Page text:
Not too long ago the team here at Groobarbs were discussing the differences in farming vegetables and livestock farming. Now we're no experts in livestock farming, we're exclusively vegetables at Groobarbs, but David the farmer has recently added to his family with four pedigree Jacob Ewe sheep, which brings up the question of the differences in farming animals vs veg...
What does the data say?
Land use may be the most obvious difference between the two, it doesn't take an expert to tell you that animal agriculture requires more land than vegetable farming to produce the same amount of food in calorie terms. Did you know it takes 100x more land to produce a kilocalorie of beef or lamb versus plant based alternatives?
Land use of foods per 1000 calories. Land use is measured in meters squared (m²) required to produce 1000 calories of a given food product. Source: Poore, J., & Nemecek, T. (2018). Additional calculations by Our World in Data.
If the world were to go meat and dairy free, there would be a 75% reduction in global farmland use, equivalent to the size of the US, China, the EU and Australia combined - and we could still manage to feed the global population! Think about the positive ecological impact this could have...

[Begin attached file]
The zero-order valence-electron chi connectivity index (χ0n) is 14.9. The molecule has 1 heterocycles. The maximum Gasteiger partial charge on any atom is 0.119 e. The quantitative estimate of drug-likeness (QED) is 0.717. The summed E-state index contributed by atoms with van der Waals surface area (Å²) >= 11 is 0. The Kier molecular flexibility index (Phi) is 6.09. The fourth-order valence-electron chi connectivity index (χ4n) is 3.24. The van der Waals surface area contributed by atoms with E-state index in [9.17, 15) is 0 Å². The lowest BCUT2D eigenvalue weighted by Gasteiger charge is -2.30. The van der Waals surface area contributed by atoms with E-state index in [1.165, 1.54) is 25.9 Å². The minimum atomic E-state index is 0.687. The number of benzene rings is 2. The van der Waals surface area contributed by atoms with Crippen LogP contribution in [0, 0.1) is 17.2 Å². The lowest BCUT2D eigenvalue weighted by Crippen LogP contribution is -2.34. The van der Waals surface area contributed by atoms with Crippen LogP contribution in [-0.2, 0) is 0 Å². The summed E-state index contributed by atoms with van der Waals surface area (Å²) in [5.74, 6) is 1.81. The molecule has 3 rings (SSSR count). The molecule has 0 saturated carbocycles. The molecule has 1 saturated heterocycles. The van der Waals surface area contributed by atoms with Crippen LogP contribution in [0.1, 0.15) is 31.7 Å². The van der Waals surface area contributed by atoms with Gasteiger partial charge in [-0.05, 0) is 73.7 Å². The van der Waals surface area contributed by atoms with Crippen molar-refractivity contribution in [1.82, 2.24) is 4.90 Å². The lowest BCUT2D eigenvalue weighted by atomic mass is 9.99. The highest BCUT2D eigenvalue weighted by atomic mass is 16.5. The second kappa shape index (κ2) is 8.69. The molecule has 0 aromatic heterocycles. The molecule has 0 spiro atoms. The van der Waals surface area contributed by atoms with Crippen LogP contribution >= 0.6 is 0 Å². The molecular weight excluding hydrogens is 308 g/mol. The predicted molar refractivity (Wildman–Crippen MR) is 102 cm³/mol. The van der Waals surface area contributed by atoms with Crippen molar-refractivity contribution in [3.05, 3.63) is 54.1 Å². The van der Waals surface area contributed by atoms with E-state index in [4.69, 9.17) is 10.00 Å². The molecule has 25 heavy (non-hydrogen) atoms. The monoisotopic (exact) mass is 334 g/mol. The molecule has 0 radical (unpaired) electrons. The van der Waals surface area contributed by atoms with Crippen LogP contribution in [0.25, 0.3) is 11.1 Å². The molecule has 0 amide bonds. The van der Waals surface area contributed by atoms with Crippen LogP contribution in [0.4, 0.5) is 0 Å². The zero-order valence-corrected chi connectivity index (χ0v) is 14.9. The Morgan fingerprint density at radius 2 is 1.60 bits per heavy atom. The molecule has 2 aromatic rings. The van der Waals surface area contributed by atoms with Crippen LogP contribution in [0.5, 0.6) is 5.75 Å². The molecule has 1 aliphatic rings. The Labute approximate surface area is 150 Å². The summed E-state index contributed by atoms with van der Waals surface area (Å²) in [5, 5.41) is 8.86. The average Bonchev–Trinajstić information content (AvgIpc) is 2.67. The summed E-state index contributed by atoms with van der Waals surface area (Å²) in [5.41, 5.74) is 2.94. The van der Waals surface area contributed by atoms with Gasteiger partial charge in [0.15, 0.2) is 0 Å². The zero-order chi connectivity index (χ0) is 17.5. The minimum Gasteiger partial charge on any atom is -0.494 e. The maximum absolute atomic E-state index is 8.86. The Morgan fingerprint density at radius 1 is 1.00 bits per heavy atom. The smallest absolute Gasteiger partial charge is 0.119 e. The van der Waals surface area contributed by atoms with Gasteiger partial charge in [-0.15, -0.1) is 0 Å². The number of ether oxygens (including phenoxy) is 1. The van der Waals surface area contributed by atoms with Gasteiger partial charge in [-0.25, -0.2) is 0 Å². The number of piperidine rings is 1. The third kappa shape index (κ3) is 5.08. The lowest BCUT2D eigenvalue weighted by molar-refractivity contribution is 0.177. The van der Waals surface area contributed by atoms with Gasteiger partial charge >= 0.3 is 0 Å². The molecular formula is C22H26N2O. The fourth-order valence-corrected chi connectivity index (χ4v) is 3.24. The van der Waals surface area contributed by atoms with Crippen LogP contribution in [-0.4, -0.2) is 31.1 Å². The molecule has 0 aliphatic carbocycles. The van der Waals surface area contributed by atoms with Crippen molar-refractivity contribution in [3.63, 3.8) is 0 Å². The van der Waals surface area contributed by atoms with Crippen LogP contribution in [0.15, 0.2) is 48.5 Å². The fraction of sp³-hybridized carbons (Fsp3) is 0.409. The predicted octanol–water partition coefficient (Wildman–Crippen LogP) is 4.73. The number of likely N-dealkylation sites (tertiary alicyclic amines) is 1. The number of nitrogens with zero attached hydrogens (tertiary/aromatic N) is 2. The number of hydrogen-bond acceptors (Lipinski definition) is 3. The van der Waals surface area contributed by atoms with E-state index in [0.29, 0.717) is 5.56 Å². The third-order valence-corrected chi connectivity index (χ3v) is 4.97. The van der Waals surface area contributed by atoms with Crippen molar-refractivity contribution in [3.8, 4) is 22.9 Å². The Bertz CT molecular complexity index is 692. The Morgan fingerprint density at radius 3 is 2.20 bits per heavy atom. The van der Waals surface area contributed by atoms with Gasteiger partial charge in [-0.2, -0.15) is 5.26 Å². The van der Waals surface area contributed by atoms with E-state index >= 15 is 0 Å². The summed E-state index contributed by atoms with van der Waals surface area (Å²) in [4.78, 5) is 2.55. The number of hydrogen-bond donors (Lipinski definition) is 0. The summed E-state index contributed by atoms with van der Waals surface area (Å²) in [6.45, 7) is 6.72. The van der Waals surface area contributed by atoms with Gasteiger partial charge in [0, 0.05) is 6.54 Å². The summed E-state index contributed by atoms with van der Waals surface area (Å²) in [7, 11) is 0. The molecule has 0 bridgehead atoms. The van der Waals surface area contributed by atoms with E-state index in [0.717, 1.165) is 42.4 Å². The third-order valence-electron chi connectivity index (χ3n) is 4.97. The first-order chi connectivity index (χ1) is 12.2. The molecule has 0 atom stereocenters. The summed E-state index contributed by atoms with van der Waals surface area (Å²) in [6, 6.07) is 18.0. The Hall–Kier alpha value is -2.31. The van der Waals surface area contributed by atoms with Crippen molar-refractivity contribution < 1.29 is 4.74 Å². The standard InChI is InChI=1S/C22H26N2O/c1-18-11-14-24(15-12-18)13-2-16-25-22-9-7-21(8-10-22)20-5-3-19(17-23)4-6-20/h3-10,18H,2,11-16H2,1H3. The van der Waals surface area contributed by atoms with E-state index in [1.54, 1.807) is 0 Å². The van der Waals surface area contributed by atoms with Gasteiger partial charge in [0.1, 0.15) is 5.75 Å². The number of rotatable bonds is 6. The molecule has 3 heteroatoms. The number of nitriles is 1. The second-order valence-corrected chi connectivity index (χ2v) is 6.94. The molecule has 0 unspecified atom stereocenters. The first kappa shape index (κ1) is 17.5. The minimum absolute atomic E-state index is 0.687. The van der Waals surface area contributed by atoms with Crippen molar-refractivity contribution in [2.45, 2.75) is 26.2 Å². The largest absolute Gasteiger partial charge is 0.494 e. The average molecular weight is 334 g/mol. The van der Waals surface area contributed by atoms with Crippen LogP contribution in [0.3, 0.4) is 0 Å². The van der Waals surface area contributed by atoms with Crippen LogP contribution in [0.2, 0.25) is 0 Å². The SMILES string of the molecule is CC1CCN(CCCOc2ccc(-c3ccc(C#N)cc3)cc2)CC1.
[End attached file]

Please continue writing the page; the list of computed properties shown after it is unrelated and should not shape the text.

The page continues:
However, it's not the case of being able to grow all crops where we currently farm animals. Land type is vital in veg growing and livestock can be reared on land where it's not possible to grow crops, such as on steep slopes. In the UK, approximately 65% of farmland is best suited to growing grass for livestock rather than for alternative crops. So it's an unlikely picture that veg farming will overtake livestock farming in the UK, but it's food for thought.
Livestock farming is coming under a lot of pressure recently due to it's environmental impacts, and it's important to look at both sides of the argument. There are plenty of factors to weigh up when comparing veg farming vs animal farming, and there's no universal answer, but what we do know is that veg farming is much less energy intensive and requires less land... Go the veg!